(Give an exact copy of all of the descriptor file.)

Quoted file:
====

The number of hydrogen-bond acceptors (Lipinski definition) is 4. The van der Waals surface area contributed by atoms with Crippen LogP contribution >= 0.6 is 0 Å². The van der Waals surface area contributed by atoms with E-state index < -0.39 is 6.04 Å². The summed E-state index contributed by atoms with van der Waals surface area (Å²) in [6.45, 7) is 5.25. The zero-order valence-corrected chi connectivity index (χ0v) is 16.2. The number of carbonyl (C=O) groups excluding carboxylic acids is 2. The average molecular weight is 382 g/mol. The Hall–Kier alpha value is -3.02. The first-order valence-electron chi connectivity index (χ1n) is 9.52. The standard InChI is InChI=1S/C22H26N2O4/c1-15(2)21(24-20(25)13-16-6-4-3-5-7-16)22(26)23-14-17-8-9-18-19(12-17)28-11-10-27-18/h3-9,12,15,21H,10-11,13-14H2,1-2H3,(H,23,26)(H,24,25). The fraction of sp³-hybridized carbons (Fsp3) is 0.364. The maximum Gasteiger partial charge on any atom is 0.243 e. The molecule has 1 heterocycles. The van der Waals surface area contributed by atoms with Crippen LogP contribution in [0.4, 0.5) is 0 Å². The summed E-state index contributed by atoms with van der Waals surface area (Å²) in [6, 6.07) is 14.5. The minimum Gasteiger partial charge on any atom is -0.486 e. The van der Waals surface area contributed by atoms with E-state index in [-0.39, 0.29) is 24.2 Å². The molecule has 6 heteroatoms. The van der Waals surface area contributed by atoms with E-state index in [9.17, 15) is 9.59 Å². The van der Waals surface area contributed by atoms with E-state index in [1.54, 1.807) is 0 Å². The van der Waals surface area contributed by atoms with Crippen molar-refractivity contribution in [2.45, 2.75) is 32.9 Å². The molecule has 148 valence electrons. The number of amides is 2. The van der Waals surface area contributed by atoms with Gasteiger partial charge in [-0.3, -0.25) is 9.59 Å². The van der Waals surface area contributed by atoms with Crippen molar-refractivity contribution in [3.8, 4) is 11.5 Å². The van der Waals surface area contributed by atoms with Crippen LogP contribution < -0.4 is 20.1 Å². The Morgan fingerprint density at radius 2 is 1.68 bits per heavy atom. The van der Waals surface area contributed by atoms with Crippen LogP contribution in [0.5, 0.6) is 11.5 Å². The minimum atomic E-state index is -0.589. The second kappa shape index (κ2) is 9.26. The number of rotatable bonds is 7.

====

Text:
The number of hydrogen-bond acceptors (Lipinski definition) is 4. The van der Waals surface area contributed by atoms with Crippen LogP contribution >= 0.6 is 0 Å². The van der Waals surface area contributed by atoms with E-state index < -0.39 is 6.04 Å². The summed E-state index contributed by atoms with van der Waals surface area (Å²) in [6.45, 7) is 5.25. The zero-order valence-corrected chi connectivity index (χ0v) is 16.2. The number of carbonyl (C=O) groups excluding carboxylic acids is 2. The average molecular weight is 382 g/mol. The Hall–Kier alpha value is -3.02. The first-order valence-electron chi connectivity index (χ1n) is 9.52. The standard InChI is InChI=1S/C22H26N2O4/c1-15(2)21(24-20(25)13-16-6-4-3-5-7-16)22(26)23-14-17-8-9-18-19(12-17)28-11-10-27-18/h3-9,12,15,21H,10-11,13-14H2,1-2H3,(H,23,26)(H,24,25). The fraction of sp³-hybridized carbons (Fsp3) is 0.364. The maximum Gasteiger partial charge on any atom is 0.243 e. The molecule has 1 heterocycles. The van der Waals surface area contributed by atoms with Crippen LogP contribution in [0.4, 0.5) is 0 Å². The summed E-state index contributed by atoms with van der Waals surface area (Å²) in [6, 6.07) is 14.5. The minimum Gasteiger partial charge on any atom is -0.486 e. The van der Waals surface area contributed by atoms with E-state index in [-0.39, 0.29) is 24.2 Å². The molecule has 6 heteroatoms. The van der Waals surface area contributed by atoms with E-state index in [9.17, 15) is 9.59 Å². The van der Waals surface area contributed by atoms with E-state index in [1.54, 1.807) is 0 Å². The van der Waals surface area contributed by atoms with Crippen molar-refractivity contribution in [2.45, 2.75) is 32.9 Å². The molecule has 148 valence electrons. The number of amides is 2. The van der Waals surface area contributed by atoms with Gasteiger partial charge in [-0.3, -0.25) is 9.59 Å². The van der Waals surface area contributed by atoms with Crippen molar-refractivity contribution in [3.8, 4) is 11.5 Å². The van der Waals surface area contributed by atoms with Crippen LogP contribution < -0.4 is 20.1 Å². The Morgan fingerprint density at radius 2 is 1.68 bits per heavy atom. The van der Waals surface area contributed by atoms with Crippen LogP contribution in [0.5, 0.6) is 11.5 Å². The minimum atomic E-state index is -0.589. The second kappa shape index (κ2) is 9.26. The number of rotatable bonds is 7.